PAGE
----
Options for a Home Owner Facing Foreclosure
One of the plans usually offered to the borrower is “forbearance.” Under a forbearance plan the lender will allow the borrower to continue for a certain period of time, such as six months, without making a payment. When the borrower is able to catch up, the borrower resumes making payments plus an additional amount to bring the loan current.
Loan modification can also involve rewriting the terms of the loan to make the loan affordable for the borrower. This might consist of changing an adjustable rate mortgage to a fixed rate mortgage, for example. The objective is to work out the default with the borrower to allow the borrower to remain in the home and avoid foreclosure.
“Short sales” may occur once a home is in foreclosure or prior, but before the property goes to sale.
In a short sale, the lender accepts an offer from a third party buyer for less than the outstanding loan on the property and forgives the deficiency owed by the borrower.
This arrangement may be appealing to lenders because it saves time and money by stopping the legal foreclosure process and by taking the property off the lender’s books. However, recently it has come to light that some lenders agreeing to short sales are including language in the release which allows them to sue on the note even though they are releasing the security in the property. Pasadena home sellers need to ensure that there is appropriate language on the release to avoid potential problems in the future.
Until December 21, 2007, if the lender accepted less than the balance owed and cancelled the debt, that amount would be considered debt forgiveness, and tax would be due on the amount forgiven. This forgiven amount was called “phantom income.” According to the IRS it is the same as if you received that amount of income.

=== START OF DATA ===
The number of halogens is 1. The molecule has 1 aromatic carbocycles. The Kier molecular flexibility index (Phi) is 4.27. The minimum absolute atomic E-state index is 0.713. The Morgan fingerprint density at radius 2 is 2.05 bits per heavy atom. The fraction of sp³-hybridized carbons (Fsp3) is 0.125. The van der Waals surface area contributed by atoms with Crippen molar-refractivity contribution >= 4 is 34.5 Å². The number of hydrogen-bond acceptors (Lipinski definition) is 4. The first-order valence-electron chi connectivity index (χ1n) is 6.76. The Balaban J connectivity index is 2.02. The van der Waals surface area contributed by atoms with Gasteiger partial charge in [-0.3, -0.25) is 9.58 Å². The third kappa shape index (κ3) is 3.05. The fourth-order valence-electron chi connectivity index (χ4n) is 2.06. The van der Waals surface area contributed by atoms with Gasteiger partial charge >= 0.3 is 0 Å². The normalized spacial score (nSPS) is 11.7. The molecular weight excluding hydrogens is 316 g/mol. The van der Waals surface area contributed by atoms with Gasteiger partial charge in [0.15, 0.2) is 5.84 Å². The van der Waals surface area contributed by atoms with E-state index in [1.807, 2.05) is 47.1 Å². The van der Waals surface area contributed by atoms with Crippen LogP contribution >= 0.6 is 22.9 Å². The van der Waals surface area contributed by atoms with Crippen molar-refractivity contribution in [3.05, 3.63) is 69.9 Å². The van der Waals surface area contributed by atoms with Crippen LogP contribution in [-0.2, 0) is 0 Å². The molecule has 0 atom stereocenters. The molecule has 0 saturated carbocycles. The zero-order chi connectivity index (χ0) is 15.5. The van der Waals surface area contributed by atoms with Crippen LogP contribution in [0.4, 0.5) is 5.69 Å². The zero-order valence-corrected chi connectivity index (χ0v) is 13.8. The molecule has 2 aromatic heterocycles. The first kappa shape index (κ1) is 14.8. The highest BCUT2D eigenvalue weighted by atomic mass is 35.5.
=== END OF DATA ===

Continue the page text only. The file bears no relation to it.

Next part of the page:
On December 21, 2007 President Bush signed H.R.3648: Mortgage Forgiveness Debt Relief Act of 2007 which provides relief to homeowners facing foreclosure from the phantom income realized from debt forgiveness or foreclosure. The benefit to the borrower of a short sale is that the credit report will show that the loan settled for less than full value as opposed to a foreclosure. Those who are most interested in the short sale opportunity are those who would like to preserve their credit by avoiding the foreclosure.
Deed in Lieu of Foreclosure:
In a “deed in lieu of foreclosure” plan the borrower returns the deed on the property to the lender in exchange for a release of the security interest and a cancellation of the note. As in the case of foreclosures and short sales, the borrower may be able to claim relief under the Mortgage Forgiveness Debt Relief Act.
Caution: A number of lenders have been offering a deed in lieu of foreclosure. However, when the borrower reads the fine print on the release of claims, he discovers that the lender is reserving the right to proceed against the borrower for breach of contract on the loan.
It is strongly recommended that home owners request an attorney to review the documents received from a lender before entering into a deed in lieu of foreclosure transaction to assure that the documents express the true intent and understanding of the borrower.
Bankruptcy is another option that defaulting borrowers may sometimes consider.
Generally, bankruptcy will be attractive where the borrower is in debt with no feasible way of recovering. The most common scenario is where the borrower is in default on a loan where the lender is seeking judicial foreclosure or where the lender is suing on a note where the underlying security has been “wiped out” by a senior creditor.
Again, whenever you are facing possible foreclosure, it is prudent to consult an attorney who is qualified to address all of the available options.
If you are thinking of buying or selling your home, please give us a call for a comprehensive and free consultation. We can be reached at 626-629-8439.
Pasadena Real Estate Agents
Posted on June 12th, 2009
Posted in Foreclosures Info
Posted by: Irina Netchaev